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I grew up in Indiana, Indianapolis to be exact. The month of May was always an exciting time for my brother and me. Every year we went to time trials, practices and of course the race itself. (That would be the Indianapolis 500. THE race.) The sound of Indy cars whizzing around a track, no matter what race I’m watching, takes me right back to that time. I say this so that you’ll believe me when I tell you that I know a little about auto racing, at least of the Indy variety.

Today, the first Saturday in May, in a state just south of Indiana, a very different race is being run. I write this as I sit here watching the pre-race television coverage for the 138th running of the Kentucky Derby. I didn’t grow up as a fan of thoroughbred racing, although I consider myself one now. My love for the Sport of Kings is actually an off-shoot of my writing.

Several years ago, while searching for an enterprise appropriate to a character with a shady past, out of thin air was plucked a race horse. Since I knew absolutely nothing about racing or race horses, other than there has always been a shady pall that has hovered over it with stage whispered connections to organized crime. Other than that, I had to start from scratch. Luckily, I’m a whiz at research.

My virtual travels have taken me to a lot of the major race tracks in the US, including Churchill Downs, Aquaduct, Santa Anita and Belmont Park to name a few. I’ve learned about dirt vs grass, mud, slow tracks and fast tracks.

I’ve become familiar with the names of elite trainers like Bob Baffert, Todd Pletcher, Nick Zito and D. Wayne Lukas as well as the names of the winningest training and stud farms like Winstar and Calumet.

I’ve learned the difference between a Grade III and a Grade I stakes race, what it takes to be eligible for a Triple Crown race like the Kentucky Derby as well as Classics like the Breeder’s Cup.

I know the difference between mechanical insemination and natural cover, what the gestation period is for a horse, the dangers involved as well as how a foal comes into the world.

I’ve done all of this so that my characters could speak naturally and intelligently about these subjects. One horse has since become six. They own a renowned race track as well as a stud. (Not as uncommon as it sounds for the owner of a race horse to own a track. His (or her) horses will just not be allowed to race at that park.)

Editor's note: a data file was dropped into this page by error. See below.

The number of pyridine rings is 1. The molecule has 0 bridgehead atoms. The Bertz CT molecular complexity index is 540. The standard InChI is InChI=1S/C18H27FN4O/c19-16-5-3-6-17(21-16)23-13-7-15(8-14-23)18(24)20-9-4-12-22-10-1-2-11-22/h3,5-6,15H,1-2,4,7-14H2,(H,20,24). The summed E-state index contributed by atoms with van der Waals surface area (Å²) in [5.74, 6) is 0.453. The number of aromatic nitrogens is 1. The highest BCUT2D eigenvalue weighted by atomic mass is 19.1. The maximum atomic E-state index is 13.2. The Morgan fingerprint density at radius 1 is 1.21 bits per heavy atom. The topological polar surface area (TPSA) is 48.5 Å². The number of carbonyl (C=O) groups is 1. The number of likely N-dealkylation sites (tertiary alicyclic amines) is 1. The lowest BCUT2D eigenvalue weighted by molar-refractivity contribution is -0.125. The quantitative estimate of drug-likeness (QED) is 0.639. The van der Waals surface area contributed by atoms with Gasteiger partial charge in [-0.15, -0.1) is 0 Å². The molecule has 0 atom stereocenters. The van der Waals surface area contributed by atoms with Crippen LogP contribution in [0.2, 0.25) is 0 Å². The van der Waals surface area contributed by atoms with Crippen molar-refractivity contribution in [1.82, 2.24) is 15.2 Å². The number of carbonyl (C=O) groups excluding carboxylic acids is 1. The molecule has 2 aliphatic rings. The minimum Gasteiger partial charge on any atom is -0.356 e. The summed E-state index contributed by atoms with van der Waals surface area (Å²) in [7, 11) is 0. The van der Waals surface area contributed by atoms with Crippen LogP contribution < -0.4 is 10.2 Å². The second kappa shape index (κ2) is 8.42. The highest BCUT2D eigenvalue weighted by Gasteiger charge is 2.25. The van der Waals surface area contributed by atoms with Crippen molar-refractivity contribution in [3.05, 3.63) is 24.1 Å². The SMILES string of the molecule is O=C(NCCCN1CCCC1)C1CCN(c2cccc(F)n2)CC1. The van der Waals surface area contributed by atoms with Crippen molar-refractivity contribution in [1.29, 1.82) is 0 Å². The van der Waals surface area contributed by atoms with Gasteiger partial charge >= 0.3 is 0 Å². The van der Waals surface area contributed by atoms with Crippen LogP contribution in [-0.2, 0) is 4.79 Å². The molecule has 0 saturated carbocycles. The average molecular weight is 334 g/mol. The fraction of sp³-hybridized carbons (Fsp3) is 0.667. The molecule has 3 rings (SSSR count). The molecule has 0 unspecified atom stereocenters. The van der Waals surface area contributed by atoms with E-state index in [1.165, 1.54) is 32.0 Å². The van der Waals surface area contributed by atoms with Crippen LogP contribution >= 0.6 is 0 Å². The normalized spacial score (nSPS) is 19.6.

Along the way, watching races like today’s Kentucky Derby, I’ve fallen in love with the sport and the athletes – the horses. Thoroughbred horses are magnificent animals. I am completely besotted with these contradictions of awesome power and delicate grace; a thousand pounds of sheer muscle covered in a velvet cloak sitting atop gangly, fragile and almost delicate legs.

When I, as a viewer, experience the triumphs and tragedies associated with the sport, so do my “people”. In 2008 when the filly Eight Belles came in second in the Derby and then broke both of her front legs in front of a crowd of more than 150,000 horrified onlookers, my characters and their narrative mirrored my thoughts…

“Yeah? How’d my filly do?” A pause followed that stretched into a long silence “J? Baby you there?”

“Wow. I didn’t think this would be this hard.” She heard him pour into a glass and take a drink before continuing, “Eight Belles came in second.”

“That’s great! Best showing for a filly in the Derby for what…” K was walking by the table and she waved her over.

“She’d already passed the finish line. All her rider had to do was pull up and they’d go home happy…”

“Oh no…what happened?” She reached for K’s hand.

“What is it? Is Jacks okay?” Hobbes nodded.

“There was no way to save her. She broke both her front ankles and there was nothin’ they could do.”